5 Technologies That Changed The World In 2016
Jan 16, 2017
2016 was filled with technological breakthroughs. Many of them have reshaped their industries and set new trends for future developments. Here is Noosphere’s pick for the best technology and science achievements of the past year.
When doctors at Great Ormond Street, in London saw the results of the Cellectis treatment for leukemia on Layla Richards, they were stunned. In June, doctors had used up every option from chemotherapy to a bone marrow transplant. Using this new technique, doctors were able to announce in November that Layla was cured.
It was made using the gene-editing method called TALENs, to make four changes to the DNA of white blood cells. These killer T cells, an essential cell in a healthy persons immune system, had been programmed to wipe out cancer. The same technique could be used to treat everything from multiple sclerosis to HIV and diabetes.
Cellectis has been developing the treatment since 2011 and the technique has now been tested in more than 300 patients, with many patients entering complete remission. A dozen drug firms and biotechnology companies are now working to bring similar treatments to market.
You may have heard of CRISPR. In short, it is an easy, exact way to alter genes in living cells. Since the technique was discovered in 2014, it has been used to create new traits in plants such as disease resistance and drought tolerance.
This year researchers have begun engineering a new generation of crops that do not introduce foreign DNA. Not only should this satisfy many people who have been concerned about mixing DNA from different species, they are also not subject to existing regulations on genetically modified organisms, which means that they should make it to market much quicker.
The relative ease that researchers are able to create new species, means that even small research labs and plant breeders are able to enter the game without the expense and risks of conventional genetic engineering.
This is good news for officials who are already starting to worry how we will feed the Earths growing population. A lab in China has already created a fungus-resistant wheat and they are attempting to increase yields as well.
Rockets typically are destroyed the first time they are used. But this year they started to flying home again for refueling. Blue Origin and SpaceX have both launched payloads to space and flown their rockets home safely to prepare for another launch. If they are able to make the rockets reusable, spaceflight could become a hundred times cheaper.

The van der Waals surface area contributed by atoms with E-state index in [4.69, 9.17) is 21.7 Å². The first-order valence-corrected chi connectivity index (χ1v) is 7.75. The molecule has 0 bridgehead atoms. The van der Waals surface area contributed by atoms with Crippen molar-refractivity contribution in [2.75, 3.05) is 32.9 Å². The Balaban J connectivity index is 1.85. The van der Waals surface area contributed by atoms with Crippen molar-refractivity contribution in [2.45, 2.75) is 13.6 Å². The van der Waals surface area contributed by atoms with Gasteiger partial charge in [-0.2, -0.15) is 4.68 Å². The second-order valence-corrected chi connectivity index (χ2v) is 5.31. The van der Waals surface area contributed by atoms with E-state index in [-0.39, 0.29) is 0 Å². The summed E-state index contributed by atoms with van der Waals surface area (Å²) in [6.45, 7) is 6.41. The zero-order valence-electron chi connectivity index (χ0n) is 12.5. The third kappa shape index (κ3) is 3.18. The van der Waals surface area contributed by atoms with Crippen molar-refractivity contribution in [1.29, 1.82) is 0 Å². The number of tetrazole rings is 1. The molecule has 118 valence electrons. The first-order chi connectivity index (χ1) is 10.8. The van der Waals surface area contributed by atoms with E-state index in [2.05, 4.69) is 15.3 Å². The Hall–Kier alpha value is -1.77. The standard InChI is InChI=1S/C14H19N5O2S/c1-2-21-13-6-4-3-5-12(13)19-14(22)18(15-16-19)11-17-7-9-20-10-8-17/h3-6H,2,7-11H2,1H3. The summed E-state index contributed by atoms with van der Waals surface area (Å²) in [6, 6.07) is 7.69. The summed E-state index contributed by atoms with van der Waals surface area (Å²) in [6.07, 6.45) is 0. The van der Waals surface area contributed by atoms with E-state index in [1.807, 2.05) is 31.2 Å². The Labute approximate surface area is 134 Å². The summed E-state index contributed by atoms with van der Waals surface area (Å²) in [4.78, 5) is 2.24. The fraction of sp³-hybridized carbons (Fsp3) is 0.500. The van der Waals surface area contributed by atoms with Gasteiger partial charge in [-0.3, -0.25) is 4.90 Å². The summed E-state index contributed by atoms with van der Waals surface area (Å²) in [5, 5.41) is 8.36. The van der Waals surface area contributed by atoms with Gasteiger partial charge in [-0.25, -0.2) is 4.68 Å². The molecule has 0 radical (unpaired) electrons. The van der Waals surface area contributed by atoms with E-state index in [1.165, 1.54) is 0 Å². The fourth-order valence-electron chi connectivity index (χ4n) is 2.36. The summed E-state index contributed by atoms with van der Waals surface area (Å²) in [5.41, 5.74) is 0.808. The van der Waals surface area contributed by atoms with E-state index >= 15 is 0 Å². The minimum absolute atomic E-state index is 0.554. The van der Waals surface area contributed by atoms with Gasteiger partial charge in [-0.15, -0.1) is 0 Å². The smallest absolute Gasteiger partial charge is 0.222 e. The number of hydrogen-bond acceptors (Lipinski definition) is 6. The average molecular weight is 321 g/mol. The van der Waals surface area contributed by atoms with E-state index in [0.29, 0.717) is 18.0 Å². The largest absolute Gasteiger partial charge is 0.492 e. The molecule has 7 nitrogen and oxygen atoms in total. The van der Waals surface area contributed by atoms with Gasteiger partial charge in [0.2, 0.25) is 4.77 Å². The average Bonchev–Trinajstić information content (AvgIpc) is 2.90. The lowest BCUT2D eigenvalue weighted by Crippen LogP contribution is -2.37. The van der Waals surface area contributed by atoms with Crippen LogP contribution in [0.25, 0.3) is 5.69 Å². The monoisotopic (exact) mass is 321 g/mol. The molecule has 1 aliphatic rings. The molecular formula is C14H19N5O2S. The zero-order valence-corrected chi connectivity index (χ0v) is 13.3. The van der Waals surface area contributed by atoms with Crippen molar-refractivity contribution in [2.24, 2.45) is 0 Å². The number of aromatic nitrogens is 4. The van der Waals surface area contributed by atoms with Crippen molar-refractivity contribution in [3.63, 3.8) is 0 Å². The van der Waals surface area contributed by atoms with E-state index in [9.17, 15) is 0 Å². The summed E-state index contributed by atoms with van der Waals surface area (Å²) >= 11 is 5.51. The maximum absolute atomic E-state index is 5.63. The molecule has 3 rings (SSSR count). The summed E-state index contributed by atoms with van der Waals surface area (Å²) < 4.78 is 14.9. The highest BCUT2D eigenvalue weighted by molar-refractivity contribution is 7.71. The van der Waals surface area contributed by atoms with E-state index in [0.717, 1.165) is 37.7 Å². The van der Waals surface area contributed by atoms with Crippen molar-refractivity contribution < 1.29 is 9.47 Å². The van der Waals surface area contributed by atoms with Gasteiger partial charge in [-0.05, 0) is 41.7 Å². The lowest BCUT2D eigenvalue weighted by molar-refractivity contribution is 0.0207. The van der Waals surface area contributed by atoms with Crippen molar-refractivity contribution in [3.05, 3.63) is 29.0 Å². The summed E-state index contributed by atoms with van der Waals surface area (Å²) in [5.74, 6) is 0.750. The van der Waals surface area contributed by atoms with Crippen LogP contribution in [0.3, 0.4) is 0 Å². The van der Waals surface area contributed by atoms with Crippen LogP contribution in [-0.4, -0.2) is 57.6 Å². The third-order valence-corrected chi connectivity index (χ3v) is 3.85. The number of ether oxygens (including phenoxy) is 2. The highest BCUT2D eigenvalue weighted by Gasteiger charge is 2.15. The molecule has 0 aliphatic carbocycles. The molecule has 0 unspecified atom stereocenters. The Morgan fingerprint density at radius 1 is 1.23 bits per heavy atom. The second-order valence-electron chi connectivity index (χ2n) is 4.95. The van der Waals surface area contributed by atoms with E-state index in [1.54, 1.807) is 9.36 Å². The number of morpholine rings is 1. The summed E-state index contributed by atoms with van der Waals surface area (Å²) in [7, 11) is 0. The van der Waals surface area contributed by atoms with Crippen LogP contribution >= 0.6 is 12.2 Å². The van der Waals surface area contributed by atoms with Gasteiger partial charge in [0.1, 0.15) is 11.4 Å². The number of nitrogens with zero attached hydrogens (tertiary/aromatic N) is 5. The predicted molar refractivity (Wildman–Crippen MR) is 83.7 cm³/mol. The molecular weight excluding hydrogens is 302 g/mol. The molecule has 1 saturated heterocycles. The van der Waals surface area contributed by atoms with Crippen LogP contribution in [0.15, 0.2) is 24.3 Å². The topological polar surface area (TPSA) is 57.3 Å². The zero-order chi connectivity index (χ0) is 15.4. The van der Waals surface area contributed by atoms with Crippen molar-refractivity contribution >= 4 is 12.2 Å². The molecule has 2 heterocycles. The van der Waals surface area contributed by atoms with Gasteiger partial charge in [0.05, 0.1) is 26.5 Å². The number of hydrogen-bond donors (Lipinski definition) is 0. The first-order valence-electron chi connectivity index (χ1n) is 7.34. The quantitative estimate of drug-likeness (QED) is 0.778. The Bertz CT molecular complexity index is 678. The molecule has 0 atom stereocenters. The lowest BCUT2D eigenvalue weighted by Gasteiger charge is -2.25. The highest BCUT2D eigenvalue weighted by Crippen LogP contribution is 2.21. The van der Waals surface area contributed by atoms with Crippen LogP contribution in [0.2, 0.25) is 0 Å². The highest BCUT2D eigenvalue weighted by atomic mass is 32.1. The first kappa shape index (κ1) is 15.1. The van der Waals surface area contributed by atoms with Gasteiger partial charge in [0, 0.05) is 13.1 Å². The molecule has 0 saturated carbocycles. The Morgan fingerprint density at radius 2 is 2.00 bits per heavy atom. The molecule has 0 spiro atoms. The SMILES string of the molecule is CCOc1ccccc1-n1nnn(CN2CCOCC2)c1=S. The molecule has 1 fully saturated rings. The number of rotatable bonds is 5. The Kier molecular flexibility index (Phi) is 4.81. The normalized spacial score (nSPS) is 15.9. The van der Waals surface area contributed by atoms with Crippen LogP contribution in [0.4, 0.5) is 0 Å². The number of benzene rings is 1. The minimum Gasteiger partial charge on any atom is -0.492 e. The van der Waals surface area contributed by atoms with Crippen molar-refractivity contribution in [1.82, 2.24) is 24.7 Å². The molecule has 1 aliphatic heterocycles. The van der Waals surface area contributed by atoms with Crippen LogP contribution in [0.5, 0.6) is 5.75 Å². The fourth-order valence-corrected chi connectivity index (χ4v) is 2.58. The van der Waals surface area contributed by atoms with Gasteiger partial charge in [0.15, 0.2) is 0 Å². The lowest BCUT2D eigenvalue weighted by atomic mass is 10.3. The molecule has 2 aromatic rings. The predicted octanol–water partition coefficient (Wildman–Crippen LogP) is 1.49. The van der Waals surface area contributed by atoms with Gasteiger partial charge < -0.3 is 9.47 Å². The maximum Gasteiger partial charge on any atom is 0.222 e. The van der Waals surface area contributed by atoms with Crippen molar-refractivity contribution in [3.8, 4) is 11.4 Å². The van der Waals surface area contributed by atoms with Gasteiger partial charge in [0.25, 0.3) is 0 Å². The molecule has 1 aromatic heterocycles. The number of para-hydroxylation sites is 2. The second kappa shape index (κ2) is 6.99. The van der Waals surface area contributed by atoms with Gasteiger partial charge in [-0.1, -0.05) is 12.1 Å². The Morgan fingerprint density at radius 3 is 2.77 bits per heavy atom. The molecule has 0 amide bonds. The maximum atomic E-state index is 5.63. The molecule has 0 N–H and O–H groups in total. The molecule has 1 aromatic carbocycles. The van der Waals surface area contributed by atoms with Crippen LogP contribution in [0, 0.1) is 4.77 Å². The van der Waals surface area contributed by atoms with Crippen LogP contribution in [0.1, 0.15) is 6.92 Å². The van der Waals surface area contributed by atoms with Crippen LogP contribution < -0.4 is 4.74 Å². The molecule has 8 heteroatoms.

While Blue Origin is hoping to take eager tourists our of the atmosphere on four-minute joy rides to space, SpaceX want to support it existing satellite-launch and space station supply mission business. Both have traditionally been very expensive, because a rocket costs tens of millions of dollars and only flies once. The fuel itself is less than one percent of the cost.
Once refuelable rockets hit the stage, the cost of accessing space will fall to a fraction of what it is now and open up possibilities that we have not even dreamed of yet.
It takes children years to learn to pick up a ball or drink from a sippy cup. And every person has to learn how to do this on their own. For years, engineers have been teaching robots to do some of these routine activities, with some success. Now, researchers are teaching robots to learn to do these things for themselves, and then teach other robots what they are learning so that they don’t have to keep learning over an over.
Stefanie Tellex, at Brown University, hopes that her “Million Object Challenge” will facilitate this process. She wants to teach robots around the world to learn to identify and handle simple household items from bowls to bananas, upload their data to the cloud, and allow other robots to analyze and use the information.
While it is possible to program a robot to perform these kinds of tasks, the algorithms need to be individually designed and programmed by people at this point, making interaction with a dynamic world impractical.
This database would form the basis for robots to learn and share how to interact with the world in which we live in a very natural way. Coupled with voice recognition, this technology takes us one step closer to a world where robots can understand and follow simple directions that would be entirely impossible today, such as, “Can you get me a pen from the drawer?”
The Internet of Things (IoT) has changed the way we interact with the world around us. Smart homes will get even smarter when each device no longer needs a battery or power cord. A new Technology is letting gadgets work and communicate using just the energy of nearby TV, radio, cell-phone, or Wi-Fi signals.
University of Washington researchers have developed a technique and have already demonstrated Internet-connected temperature and motion sensors, and even a camera.
Using induction to wirelessly transfer power is nothing new. What is new is the technique to wirelessly communicate using the very low energy radio signals. Researchers used a principle called backscattering to selectively reflect incoming radio waves to construct a new signal. The technique has been compared to sending an SOS message using the sun and a mirror.
A special Wi-Fi device is used to generate the signal and the connected gadget is also able to absorb some energy from the signal to power its own circuits. Prototypes have beamed data as far as 100 feet and are able to make connections through walls. Devices such as security cameras, temperature sensors, smoke alarms and motion detectors would be extremely cheap to make and would never need to have their batteries changed.
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